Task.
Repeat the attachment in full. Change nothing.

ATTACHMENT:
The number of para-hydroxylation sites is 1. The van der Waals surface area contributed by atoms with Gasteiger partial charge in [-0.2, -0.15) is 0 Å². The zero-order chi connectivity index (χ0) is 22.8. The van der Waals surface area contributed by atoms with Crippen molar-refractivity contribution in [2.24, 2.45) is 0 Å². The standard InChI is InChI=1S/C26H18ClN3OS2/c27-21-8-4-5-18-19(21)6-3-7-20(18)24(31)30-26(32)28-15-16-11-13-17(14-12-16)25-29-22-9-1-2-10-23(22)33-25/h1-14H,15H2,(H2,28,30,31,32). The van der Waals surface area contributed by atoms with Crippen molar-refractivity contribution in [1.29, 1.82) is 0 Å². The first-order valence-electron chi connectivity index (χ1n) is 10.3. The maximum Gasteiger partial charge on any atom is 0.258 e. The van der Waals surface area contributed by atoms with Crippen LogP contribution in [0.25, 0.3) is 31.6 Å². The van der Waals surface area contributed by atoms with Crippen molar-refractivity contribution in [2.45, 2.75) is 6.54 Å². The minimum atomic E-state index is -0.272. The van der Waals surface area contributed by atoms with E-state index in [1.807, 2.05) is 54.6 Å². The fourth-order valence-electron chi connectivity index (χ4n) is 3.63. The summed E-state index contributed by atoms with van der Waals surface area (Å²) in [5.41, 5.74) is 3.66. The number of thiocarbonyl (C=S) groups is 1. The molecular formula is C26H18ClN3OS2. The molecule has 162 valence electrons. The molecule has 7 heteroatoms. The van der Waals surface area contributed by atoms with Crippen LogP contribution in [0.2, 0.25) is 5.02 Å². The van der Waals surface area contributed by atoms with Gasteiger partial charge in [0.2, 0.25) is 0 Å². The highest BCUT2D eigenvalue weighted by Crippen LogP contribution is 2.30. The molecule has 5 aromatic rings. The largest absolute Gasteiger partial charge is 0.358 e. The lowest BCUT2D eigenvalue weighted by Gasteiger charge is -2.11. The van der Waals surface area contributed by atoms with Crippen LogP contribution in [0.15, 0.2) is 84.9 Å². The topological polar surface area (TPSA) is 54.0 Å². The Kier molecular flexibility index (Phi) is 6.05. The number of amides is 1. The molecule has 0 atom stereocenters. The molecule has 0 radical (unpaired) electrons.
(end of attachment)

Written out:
The number of para-hydroxylation sites is 1. The van der Waals surface area contributed by atoms with Gasteiger partial charge in [-0.2, -0.15) is 0 Å². The zero-order chi connectivity index (χ0) is 22.8. The van der Waals surface area contributed by atoms with Crippen molar-refractivity contribution in [2.24, 2.45) is 0 Å². The standard InChI is InChI=1S/C26H18ClN3OS2/c27-21-8-4-5-18-19(21)6-3-7-20(18)24(31)30-26(32)28-15-16-11-13-17(14-12-16)25-29-22-9-1-2-10-23(22)33-25/h1-14H,15H2,(H2,28,30,31,32). The van der Waals surface area contributed by atoms with Crippen molar-refractivity contribution in [1.29, 1.82) is 0 Å². The first-order valence-electron chi connectivity index (χ1n) is 10.3. The maximum Gasteiger partial charge on any atom is 0.258 e. The van der Waals surface area contributed by atoms with Crippen LogP contribution in [0.25, 0.3) is 31.6 Å². The van der Waals surface area contributed by atoms with Crippen molar-refractivity contribution in [2.45, 2.75) is 6.54 Å². The minimum atomic E-state index is -0.272. The van der Waals surface area contributed by atoms with E-state index in [1.807, 2.05) is 54.6 Å². The fourth-order valence-electron chi connectivity index (χ4n) is 3.63. The summed E-state index contributed by atoms with van der Waals surface area (Å²) in [5.41, 5.74) is 3.66. The number of thiocarbonyl (C=S) groups is 1. The molecular formula is C26H18ClN3OS2. The molecule has 162 valence electrons. The molecule has 7 heteroatoms. The van der Waals surface area contributed by atoms with Crippen LogP contribution in [0.2, 0.25) is 5.02 Å². The van der Waals surface area contributed by atoms with Gasteiger partial charge in [0.2, 0.25) is 0 Å². The highest BCUT2D eigenvalue weighted by Crippen LogP contribution is 2.30. The molecule has 5 aromatic rings. The largest absolute Gasteiger partial charge is 0.358 e. The lowest BCUT2D eigenvalue weighted by Gasteiger charge is -2.11. The van der Waals surface area contributed by atoms with Crippen LogP contribution in [0.15, 0.2) is 84.9 Å². The topological polar surface area (TPSA) is 54.0 Å². The Kier molecular flexibility index (Phi) is 6.05. The number of amides is 1. The molecule has 0 atom stereocenters. The molecule has 0 radical (unpaired) electrons.